"On good days we were protecting a village from guerrilla attacks so the farmers could plant their rice, and then on bad days we were getting shot at from that same village," Beebe remembers. "There were no words to explain that, even if someone had asked, and secondly, no one was interested."

Garrett found his voice through a psychiatric ward. Although he had flunked out of college before the war, he had returned to school and earned a degree in clinical psychology. He was working with the V.A. in Augusta, Ga., in 1980, when he was assigned to talk to other Vietnam veterans who were experiencing mental problems.

“It was the first time I had talked to another vet about Vietnam since 1970,” Garrett remembers. “And then I started to talk with the veterans on the psych ward and identify with them, with their anger at the government, their anger at the way they had been treated.I would walk out of the hospital every day furious, not understanding what was going on.”

Beebe's experience was similar: "I wanted to know, Why can’t I sleep at night? Why, before my feet hit the ground in the morning getting out of bed, I’m furious? Why can't I stand being in a crowd. Why can't I hold a conversation with anyone? Why are all of these things going on?"

Learning about post-traumatic stress
The answer was a concept that was new to psychologists at the time: post-traumatic stress disorder. Although it had been noticed before, it wasn't until the Vietnam War that it was studied extensively by psychologists. "Suddenly there was an acceptance of the fact that emotional distress is a response to the trauma of war," said Beebe, who now manages veterans center programs for the V.A. in the Northeast.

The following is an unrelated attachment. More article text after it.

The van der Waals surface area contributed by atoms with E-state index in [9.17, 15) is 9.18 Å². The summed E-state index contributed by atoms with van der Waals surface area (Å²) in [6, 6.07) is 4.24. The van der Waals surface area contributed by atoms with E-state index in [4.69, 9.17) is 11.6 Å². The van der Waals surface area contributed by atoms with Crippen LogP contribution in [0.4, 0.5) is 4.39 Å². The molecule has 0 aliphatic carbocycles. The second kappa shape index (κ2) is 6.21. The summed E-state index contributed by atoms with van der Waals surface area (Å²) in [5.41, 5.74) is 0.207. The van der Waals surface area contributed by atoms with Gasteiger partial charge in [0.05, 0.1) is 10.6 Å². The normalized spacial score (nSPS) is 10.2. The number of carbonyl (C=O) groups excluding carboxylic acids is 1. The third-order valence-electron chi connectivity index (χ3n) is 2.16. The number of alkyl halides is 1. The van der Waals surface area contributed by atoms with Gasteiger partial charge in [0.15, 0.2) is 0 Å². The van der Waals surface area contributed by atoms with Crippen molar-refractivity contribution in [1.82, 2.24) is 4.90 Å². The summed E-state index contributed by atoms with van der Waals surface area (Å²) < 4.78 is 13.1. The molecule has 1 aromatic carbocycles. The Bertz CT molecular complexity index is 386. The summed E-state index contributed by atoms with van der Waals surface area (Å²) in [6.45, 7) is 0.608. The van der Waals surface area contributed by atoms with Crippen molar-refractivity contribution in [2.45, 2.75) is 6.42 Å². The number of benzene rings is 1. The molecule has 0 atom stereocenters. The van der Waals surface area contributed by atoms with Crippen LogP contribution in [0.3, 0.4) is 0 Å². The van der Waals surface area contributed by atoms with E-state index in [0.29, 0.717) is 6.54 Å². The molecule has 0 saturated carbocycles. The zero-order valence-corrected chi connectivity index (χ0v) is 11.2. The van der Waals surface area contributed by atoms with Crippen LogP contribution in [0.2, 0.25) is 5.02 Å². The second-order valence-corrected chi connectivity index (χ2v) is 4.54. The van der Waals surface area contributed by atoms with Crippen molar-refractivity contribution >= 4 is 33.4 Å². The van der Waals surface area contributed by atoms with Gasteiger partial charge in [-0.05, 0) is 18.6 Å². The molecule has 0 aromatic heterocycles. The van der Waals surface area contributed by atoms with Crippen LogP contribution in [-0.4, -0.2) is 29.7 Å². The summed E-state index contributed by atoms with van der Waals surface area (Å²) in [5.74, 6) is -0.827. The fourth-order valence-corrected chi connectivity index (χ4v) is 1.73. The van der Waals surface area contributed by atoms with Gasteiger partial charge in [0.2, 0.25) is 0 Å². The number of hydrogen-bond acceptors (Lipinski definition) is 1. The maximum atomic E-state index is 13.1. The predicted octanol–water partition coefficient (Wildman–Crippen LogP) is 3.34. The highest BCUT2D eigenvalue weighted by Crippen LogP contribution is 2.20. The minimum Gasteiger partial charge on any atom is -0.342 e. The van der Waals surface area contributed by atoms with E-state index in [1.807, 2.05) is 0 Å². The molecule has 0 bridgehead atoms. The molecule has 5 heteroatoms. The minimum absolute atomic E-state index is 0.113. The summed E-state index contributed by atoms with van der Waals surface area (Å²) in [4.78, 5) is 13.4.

E. Kenneth Hoffman
Protest march in Washington, D.C., early 1970s.
And many Vietnam vets found they had something to talk about with the veterans of earlier wars. "Lo and behold, Korean War and World War II vets said, 'Gee, I’ve been suffering from this too,'" said Beebe.

With time, talk and counseling, the wounds began to heal.

For Beebe, the turning point came with the dedication of the Vietnam Memorial in 1982. "That was enormously validating for Vietnam veterans," he said.

For Peragallo, coming to terms with Vietnam changed his life. In 1988, he wrote about his experiences for a book a friend was writing. That lead to a trip back to Vietnam, and a group, Vets with a Mission, which builds medical facilities in rural Vietnam. He's made 32 trips back and now has friends who are former foes.

"We had a reconciliation dinner and we talked soldier to soldier," he said, "They bawled their eyes out, and we bawled our eyes out."

For many Vietnam veterans, the final turnaround came with the first Gulf War, so totally different from Vietnam. This time the enemy was easy to find, and the battle lines clearly drawn. Unlike in Vietnam, U.S. generals were happy to face the news media, showing off gun-camera images of bombs striking their targets, rolling out the maps which showed hourly how the United States and its allies were slicing through Kuwait and into Iraq itself. In five days, the ground war was over, with only 148 U.S. troops killed in action. Gulf war veterans came home victorious, to welcoming parades.

And now, after Afghanistan and Iraq, the image of Vietnam veterans as pot-smoking, baby-burning losers who would turn violent at the drop of a beer bottle, seems finally put to rest. When U.S. troops return from Iraq they are welcomed with banners, bands and open arms, and those at the head of the welcome line are often Vietnam vets.

"With this war, we are out there now to do outreach to the returning Iraq and Afghan veterans," Beebe said. "One of the things many Vietnam vets said was, 'Never again — never again wouldn’t we recognize the sacrifices people make when they go to war."